Skip to main content

Translation Unit

The PVUSD Special Services Translation Unit is a team of six (6) translators who provide professional services for Spanish-speaking families to administrators and case managers in the Special Services Department.

Translation vs. interpretation

What's the difference?

Translators = Write

Interpreters = Speak

Our Special Services Translators do both!

Types of Interpretation

CONSECUTIVELY
The interpreter takes turns with the other speakers. The person speaks, then stops. The interpreter steps in to interpret, then stops. If long statements are made, the interpreter may take notes to ensure accuracy. Because speakers alternate, events with consecutive interpretation may take up twice as long. Be sure to take this into account when scheduling your meeting.

SIMULTANEOUSLY
In this case, the interpreter speaks at the same time as the other speaker, lagging a few seconds behind. When there is only one listener, the interpreter may whisper in their ear. Because interpreting simultaneously requires immense concentration, meetings that are longer than 2 hours should be broken into parts, if possible.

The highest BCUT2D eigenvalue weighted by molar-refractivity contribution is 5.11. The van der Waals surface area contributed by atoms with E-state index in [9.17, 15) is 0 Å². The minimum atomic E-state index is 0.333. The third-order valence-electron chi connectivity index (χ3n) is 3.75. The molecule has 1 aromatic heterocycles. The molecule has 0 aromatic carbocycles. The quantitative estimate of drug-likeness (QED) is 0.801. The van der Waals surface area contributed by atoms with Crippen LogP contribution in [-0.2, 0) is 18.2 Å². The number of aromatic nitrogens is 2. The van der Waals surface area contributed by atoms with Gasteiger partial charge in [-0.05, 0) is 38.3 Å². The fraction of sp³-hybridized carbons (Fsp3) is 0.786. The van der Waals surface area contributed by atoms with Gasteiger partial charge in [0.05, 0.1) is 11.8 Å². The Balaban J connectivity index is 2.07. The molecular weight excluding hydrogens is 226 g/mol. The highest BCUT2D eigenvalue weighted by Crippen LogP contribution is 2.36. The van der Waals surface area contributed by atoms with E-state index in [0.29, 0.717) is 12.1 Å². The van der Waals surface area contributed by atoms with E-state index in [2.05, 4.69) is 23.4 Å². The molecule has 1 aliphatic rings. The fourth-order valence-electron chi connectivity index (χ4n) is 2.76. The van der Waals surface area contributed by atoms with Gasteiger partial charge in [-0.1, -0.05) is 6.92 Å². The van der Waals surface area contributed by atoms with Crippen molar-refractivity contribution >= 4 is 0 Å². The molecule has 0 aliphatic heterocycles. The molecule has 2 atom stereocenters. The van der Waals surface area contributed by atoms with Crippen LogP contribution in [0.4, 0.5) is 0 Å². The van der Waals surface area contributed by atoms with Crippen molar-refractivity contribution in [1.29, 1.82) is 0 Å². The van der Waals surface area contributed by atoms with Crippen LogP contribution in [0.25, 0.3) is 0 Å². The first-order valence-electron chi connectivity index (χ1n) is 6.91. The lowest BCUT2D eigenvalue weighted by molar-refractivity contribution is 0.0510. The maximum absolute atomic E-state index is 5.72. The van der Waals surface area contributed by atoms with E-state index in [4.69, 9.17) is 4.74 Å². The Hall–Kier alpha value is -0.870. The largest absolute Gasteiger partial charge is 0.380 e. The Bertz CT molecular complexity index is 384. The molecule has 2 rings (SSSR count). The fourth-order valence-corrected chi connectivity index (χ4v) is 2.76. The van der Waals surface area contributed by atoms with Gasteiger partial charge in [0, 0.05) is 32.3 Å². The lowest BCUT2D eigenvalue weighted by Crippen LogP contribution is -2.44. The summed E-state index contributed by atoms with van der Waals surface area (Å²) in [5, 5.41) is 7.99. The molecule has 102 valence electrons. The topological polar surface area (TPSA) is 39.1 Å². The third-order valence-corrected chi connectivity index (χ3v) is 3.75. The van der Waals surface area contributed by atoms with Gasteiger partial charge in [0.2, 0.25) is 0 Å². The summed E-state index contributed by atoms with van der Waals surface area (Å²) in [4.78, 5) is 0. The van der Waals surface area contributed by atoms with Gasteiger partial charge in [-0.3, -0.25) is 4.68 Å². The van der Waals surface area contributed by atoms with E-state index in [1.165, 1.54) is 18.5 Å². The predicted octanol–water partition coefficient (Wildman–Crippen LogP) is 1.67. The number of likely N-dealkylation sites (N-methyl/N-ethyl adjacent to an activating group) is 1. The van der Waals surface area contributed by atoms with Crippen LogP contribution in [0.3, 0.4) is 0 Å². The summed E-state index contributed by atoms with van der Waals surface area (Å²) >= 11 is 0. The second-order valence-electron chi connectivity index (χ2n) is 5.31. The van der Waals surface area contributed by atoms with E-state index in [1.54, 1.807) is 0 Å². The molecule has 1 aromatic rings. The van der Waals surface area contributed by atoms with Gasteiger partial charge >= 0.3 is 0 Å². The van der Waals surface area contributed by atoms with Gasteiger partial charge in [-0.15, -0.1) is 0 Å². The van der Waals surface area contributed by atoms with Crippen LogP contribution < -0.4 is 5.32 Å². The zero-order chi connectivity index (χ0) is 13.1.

how to work with an interpreter effectively

four

two

three

four

five

six

seven

eight

nine


SCHEDULE YOUR MEETING
& provide information in advance

 

SPEAK SLOWLY & CLEARLY
one person at a time

 


SPEAK DIRECTLY TO ONE ANOTHER
not to the interpreter
 



AVOID SIDE CONVERSATIONS
so as not to distract or divert the meeting
 


THE INTERPRETER WILL INTERPRET EVERYTHING THEY HEAR
including foul language & side conversations
 

 

WHEN USING ACRONYMS
explain what they mean

 

EXPLAIN TECHNICAL TERMINOLOGY
at least the very first time you refer to it during the meeting

 

THE INTERPRETER MAY ASK FOR A BREAK
if needed although this is rare
 


THE INTERPRETER MAY ASK FOR CLARIFICATION
when needed from parents, personnel, or other team members